Meeting Details

May 19-22, 2019

Conference Center at the
Marriott Hotel
University of Dayton
1414 South Patterson Blvd.,
Dayton, Ohio 45409 

Registration and Hotel Reservations

Registration Fees
Registration includes all meeting events, pre-meeting reception, lunch (Monday, Tuesday and Wednesday), bus transportation, and the banquet.

Prior to 1/15/19 =
$300 (plus fees)

After 1/15/19 =
$400 (plus fees)

Register now

Hotel Reservations

Room reservations can be made by calling 1-800-MARRIOTT (mention WPAFB Naval Medical Research Unit - Dayton to receive the group rate of $103/night plus tax) or by using the link below. Reservations must be made by April 21, 2019.

Book a hotel room

For More Information 

Dr. Dan Merfeld

About the Conference

The vestibular system (the receptors in the inner ear that sense motion and orientation and their associated neuronal connections) makes fundamental contributions to autonomic regulation, balance, spatial orientation and visual acuity during motion; its impairment is common and can be severely debilitating. Despite its fundamental significance, vestibular function remains poorly understood. 

The inaugural 2019 Vestibular Oriented Research Meeting, hosted by The Ohio State University Wexner Medical Center and the Naval Medical Research Unit - Dayton (NAMRU-Dayton), will unite the vestibular research community, bringing together leading and aspiring researchers from around the world to share and build knowledge, unify our diverse transdisciplinary specialty, and transform and improve interactions within our community as well as independent and/or parallel disciplines.

The conference will showcase a diverse range of vestibular experts, including governmental- and academic-based audiologists, scientists, neuroengineers, neurologists, neuroscientists, otologists, occupational therapists and physical therapists. 

Content will focus on the aspects of vestibular function, including but not limited to: mechanisms and anatomy of the vestibular periphery; information processing; visualvestibular integration; behavioral research, including vestibulo-ocular reflexes and balance; aging; and vestibular systems modeling and neuroengineering.

Graduate students and postdoctoral fellows are encouraged to attend and present their work at poster sessions. Competitive scholarships covering registration and/or travel costs will be available for qualified trainees.

View our tentative agenda.

Invited Speakers

Invited Speakers

Kathleen Cullen, PhD

Kathleen Cullen is a professor in the Department of Biomedical Engineering and co-director of the Center for Hearing and Balance at Johns Hopkins University. She is also affiliated with the departments of Neuroscience and Otolaryngology, and is on the Board of the Kavli Neuroscience Discovery Institute.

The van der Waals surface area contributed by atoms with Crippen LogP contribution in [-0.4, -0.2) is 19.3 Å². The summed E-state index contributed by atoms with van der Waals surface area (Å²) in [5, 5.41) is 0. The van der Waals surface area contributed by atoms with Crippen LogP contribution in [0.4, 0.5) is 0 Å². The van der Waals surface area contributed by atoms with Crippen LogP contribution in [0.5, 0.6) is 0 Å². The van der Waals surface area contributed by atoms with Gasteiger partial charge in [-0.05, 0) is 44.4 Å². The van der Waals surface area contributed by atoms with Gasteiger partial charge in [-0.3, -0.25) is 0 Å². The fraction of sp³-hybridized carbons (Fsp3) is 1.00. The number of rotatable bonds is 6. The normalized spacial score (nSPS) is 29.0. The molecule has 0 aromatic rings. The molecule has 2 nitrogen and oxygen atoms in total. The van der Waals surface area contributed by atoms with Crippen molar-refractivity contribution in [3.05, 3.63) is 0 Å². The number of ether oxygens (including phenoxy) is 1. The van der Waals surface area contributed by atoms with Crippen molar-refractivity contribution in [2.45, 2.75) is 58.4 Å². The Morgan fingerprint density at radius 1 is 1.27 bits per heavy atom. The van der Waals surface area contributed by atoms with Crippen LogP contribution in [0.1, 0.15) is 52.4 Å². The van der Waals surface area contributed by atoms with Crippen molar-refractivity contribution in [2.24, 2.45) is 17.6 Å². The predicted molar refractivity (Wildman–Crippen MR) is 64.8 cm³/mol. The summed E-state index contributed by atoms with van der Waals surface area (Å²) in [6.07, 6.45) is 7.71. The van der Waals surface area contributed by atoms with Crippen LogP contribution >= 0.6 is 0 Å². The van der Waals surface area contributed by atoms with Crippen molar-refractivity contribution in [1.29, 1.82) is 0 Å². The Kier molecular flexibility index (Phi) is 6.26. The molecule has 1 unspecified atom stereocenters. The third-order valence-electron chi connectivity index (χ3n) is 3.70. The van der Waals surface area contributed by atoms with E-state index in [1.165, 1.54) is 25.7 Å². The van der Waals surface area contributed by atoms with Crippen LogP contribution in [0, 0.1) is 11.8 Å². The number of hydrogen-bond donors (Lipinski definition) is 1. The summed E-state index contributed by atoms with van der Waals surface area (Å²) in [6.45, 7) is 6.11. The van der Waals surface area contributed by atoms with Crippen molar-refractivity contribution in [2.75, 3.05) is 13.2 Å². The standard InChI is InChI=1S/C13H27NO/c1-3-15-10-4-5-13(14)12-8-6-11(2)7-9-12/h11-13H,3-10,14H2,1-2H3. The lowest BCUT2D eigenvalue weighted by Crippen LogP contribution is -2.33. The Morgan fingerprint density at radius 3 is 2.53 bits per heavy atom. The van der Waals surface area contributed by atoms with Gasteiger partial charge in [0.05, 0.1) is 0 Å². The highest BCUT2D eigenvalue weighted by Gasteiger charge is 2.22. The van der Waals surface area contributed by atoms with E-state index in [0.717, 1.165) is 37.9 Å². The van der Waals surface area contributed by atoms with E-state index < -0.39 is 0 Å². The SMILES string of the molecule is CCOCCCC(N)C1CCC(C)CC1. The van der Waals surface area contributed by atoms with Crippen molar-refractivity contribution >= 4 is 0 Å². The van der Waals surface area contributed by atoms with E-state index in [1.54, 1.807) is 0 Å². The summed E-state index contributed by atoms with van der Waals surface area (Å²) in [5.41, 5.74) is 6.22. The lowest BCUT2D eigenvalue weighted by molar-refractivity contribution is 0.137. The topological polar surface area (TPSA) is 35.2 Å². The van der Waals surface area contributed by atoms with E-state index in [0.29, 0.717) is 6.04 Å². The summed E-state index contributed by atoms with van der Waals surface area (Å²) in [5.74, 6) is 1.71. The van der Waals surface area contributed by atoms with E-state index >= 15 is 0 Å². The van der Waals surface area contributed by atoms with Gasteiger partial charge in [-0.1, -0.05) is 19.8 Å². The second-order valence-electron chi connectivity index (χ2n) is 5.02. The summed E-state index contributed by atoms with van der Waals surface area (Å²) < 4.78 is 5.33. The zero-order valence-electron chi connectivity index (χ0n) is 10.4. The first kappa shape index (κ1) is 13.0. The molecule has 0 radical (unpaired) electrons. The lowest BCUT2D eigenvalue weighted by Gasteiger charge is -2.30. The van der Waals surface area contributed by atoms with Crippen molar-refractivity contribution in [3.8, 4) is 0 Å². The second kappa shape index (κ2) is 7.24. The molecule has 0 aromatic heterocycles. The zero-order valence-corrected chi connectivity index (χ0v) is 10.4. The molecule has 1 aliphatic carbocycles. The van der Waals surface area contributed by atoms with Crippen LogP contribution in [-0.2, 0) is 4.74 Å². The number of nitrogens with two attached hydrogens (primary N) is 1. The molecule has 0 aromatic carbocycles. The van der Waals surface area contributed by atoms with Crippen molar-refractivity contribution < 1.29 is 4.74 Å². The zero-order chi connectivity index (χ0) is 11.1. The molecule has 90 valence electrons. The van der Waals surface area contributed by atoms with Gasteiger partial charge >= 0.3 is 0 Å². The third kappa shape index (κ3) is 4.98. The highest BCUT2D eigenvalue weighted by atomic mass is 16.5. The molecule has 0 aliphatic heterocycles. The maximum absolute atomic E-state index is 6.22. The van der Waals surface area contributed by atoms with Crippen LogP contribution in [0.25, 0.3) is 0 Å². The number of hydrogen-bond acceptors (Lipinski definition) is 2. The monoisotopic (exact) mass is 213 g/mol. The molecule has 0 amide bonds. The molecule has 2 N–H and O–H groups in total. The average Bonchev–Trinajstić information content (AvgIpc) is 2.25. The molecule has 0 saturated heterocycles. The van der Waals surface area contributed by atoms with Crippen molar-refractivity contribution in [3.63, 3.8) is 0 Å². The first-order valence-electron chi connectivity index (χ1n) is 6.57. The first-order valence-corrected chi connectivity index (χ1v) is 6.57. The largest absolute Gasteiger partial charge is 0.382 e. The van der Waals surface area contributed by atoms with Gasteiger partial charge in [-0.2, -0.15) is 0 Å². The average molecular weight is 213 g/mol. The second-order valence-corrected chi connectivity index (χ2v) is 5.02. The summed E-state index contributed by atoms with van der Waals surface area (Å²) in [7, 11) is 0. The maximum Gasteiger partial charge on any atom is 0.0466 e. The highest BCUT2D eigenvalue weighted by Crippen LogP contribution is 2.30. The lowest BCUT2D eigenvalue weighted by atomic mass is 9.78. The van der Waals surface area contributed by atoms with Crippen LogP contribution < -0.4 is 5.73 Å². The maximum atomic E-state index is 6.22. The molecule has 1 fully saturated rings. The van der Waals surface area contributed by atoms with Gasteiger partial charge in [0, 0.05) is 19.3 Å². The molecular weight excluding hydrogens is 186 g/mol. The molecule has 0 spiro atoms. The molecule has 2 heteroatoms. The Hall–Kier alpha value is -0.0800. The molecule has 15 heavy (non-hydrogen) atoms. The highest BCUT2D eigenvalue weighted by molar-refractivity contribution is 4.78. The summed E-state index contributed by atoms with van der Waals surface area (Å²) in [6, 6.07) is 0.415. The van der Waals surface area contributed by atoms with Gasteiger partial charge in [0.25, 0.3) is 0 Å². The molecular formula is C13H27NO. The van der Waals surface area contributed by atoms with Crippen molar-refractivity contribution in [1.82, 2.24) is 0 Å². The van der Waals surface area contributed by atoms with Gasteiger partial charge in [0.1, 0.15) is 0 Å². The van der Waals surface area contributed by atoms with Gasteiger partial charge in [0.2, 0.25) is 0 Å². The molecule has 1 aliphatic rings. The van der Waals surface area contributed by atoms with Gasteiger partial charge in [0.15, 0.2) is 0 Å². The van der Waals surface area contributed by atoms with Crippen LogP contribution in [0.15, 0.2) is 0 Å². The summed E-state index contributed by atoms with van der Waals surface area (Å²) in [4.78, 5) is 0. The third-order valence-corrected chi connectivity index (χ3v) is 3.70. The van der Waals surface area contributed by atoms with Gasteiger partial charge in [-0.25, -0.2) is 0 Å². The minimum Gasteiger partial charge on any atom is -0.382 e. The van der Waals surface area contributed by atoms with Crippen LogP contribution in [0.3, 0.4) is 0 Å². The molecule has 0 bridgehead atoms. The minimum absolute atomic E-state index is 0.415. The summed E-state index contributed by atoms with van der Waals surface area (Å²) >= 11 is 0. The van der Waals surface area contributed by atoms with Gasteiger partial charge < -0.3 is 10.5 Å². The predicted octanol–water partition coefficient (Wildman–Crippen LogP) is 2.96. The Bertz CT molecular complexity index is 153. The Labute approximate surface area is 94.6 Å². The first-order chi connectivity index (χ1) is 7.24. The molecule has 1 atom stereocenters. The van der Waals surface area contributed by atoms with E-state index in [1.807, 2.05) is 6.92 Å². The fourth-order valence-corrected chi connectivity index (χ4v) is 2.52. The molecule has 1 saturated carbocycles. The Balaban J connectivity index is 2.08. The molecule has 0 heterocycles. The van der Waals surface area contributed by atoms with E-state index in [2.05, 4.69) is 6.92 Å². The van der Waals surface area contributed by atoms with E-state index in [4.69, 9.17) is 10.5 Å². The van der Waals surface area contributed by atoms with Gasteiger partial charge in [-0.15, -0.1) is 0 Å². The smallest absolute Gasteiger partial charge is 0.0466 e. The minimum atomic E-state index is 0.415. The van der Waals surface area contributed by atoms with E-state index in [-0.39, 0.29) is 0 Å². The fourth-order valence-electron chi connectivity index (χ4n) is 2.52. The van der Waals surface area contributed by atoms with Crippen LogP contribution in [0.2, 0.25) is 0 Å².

Dr. Cullen’s research is aimed at understanding how the brain creates neural representations of our motion to ensure the maintenance of balance, posture, and accurate perceptual stability during everyday activities. She also studies neuronal activity and behavior before and after vestibular loss, and evaluates treatments (e.g., neuroprosthetic devices) designed to restore vestibular function and motor performance in patients.  

Dr. Cullen has served on numerous editorial boards (i.e., Scientific Reports, Neuroscience, J. Neurosci., J. Neurophys. J. Res. Otolaryng.), as well as on the Scientific Advisory Board of the National Space Biomedical Research Institute, which works with NASA to identify health risks in extended space flight. She was honored with the Halpike-Nylen medal of the Barany Society for “outstanding contributions to basic vestibular science” and is vice president and program chair of the Society for the Neural Control of Movement.  She has published more than 120 articles, book chapters and patent applications and given over 160 national and international invited lectures.

Paul Smith

Paul Smith completed his PhD in vestibular neuroscience under the supervision of Ian Curthoys at the University of Sydney in 1987. Following Post-Doctoral research at the University of Sydney, he moved to Dunedin in New Zealand. In 1997 he became an associate professor in the Department of Pharmacology and Toxicology, School of Biomedical Sciences, University of Otago Medical School, where he was made a full Professor in 1999. In 2004 he returned to Massey University as a part-time extramural student to re-train in statistics, graduating in 2013 with a Master of Applied Statistics degree. In 2014, Dr. Smith was awarded a DSc by the University of Otago. 

He has published three books and more than 300 scientific papers and book chapters and is on the editorial boards of Frontiers in Neurology (Neuro-otology), the Journal of Vestibular Research and Auris, Nasus, Larynx. Dr. Smith’s main research interests lie in the effects of vestibular dysfunction and stimulation on higher cognitive function, especially the hippocampus, but also cognitive-motor interaction in the striatum, as well as the mechanisms of tinnitus. He is also interested in the application of multivariate and dating mining analyses to vestibular research.


Bill Yates, PhD

Dr. Bill Yates is Professor of Otolaryngology and Neuroscience at the University of Pittsburgh, and is also Editor-in-Chief of the Journal of Neurophysiology. Dr. Yates’ research is focused on vestibular influences on autonomic regulation. His work has established that in addition to stabilizing eye position and body posture during movement, the vestibular system contributes to regulating sympathetic nervous system activity to counteract the effects of gravity on the distribution of blood in the body. His laboratory also studies the neural basis of nausea and vomiting, particularly that resulting from vestibular stimulation (motion sickness).   

Dr. Yates authored over 120 manuscripts related to his research.


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